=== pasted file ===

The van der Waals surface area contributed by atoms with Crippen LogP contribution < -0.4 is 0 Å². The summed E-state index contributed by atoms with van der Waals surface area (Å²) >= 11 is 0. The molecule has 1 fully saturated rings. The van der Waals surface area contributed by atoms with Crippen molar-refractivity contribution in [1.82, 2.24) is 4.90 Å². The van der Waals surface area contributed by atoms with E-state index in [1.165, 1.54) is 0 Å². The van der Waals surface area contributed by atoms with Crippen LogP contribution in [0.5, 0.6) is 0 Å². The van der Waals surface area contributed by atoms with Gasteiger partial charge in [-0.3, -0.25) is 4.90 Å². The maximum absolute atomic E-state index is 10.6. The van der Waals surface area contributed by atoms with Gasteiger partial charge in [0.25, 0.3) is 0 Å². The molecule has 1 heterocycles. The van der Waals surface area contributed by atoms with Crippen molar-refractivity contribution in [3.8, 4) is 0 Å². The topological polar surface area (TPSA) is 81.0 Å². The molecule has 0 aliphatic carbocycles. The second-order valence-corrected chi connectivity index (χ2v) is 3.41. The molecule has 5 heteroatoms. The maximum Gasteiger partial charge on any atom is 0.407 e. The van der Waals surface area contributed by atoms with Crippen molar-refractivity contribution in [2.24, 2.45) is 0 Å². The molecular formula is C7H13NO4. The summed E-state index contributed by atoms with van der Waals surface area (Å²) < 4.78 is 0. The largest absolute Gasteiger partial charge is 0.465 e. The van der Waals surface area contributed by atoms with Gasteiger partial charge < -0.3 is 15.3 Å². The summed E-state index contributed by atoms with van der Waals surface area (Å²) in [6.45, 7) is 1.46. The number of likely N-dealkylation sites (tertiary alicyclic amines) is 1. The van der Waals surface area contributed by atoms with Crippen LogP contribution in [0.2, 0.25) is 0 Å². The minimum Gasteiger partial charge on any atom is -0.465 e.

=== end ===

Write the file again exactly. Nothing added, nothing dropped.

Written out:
The van der Waals surface area contributed by atoms with Crippen LogP contribution < -0.4 is 0 Å². The summed E-state index contributed by atoms with van der Waals surface area (Å²) >= 11 is 0. The molecule has 1 fully saturated rings. The van der Waals surface area contributed by atoms with Crippen molar-refractivity contribution in [1.82, 2.24) is 4.90 Å². The van der Waals surface area contributed by atoms with E-state index in [1.165, 1.54) is 0 Å². The van der Waals surface area contributed by atoms with Crippen LogP contribution in [0.5, 0.6) is 0 Å². The van der Waals surface area contributed by atoms with Gasteiger partial charge in [-0.3, -0.25) is 4.90 Å². The maximum absolute atomic E-state index is 10.6. The van der Waals surface area contributed by atoms with Gasteiger partial charge in [0.25, 0.3) is 0 Å². The molecule has 1 heterocycles. The van der Waals surface area contributed by atoms with Crippen molar-refractivity contribution in [3.8, 4) is 0 Å². The topological polar surface area (TPSA) is 81.0 Å². The molecule has 0 aliphatic carbocycles. The second-order valence-corrected chi connectivity index (χ2v) is 3.41. The molecule has 5 heteroatoms. The maximum Gasteiger partial charge on any atom is 0.407 e. The van der Waals surface area contributed by atoms with Crippen molar-refractivity contribution in [2.24, 2.45) is 0 Å². The molecular formula is C7H13NO4. The summed E-state index contributed by atoms with van der Waals surface area (Å²) < 4.78 is 0. The largest absolute Gasteiger partial charge is 0.465 e. The van der Waals surface area contributed by atoms with Gasteiger partial charge < -0.3 is 15.3 Å². The summed E-state index contributed by atoms with van der Waals surface area (Å²) in [6.45, 7) is 1.46. The number of likely N-dealkylation sites (tertiary alicyclic amines) is 1. The van der Waals surface area contributed by atoms with Crippen LogP contribution in [0.2, 0.25) is 0 Å². The minimum Gasteiger partial charge on any atom is -0.465 e.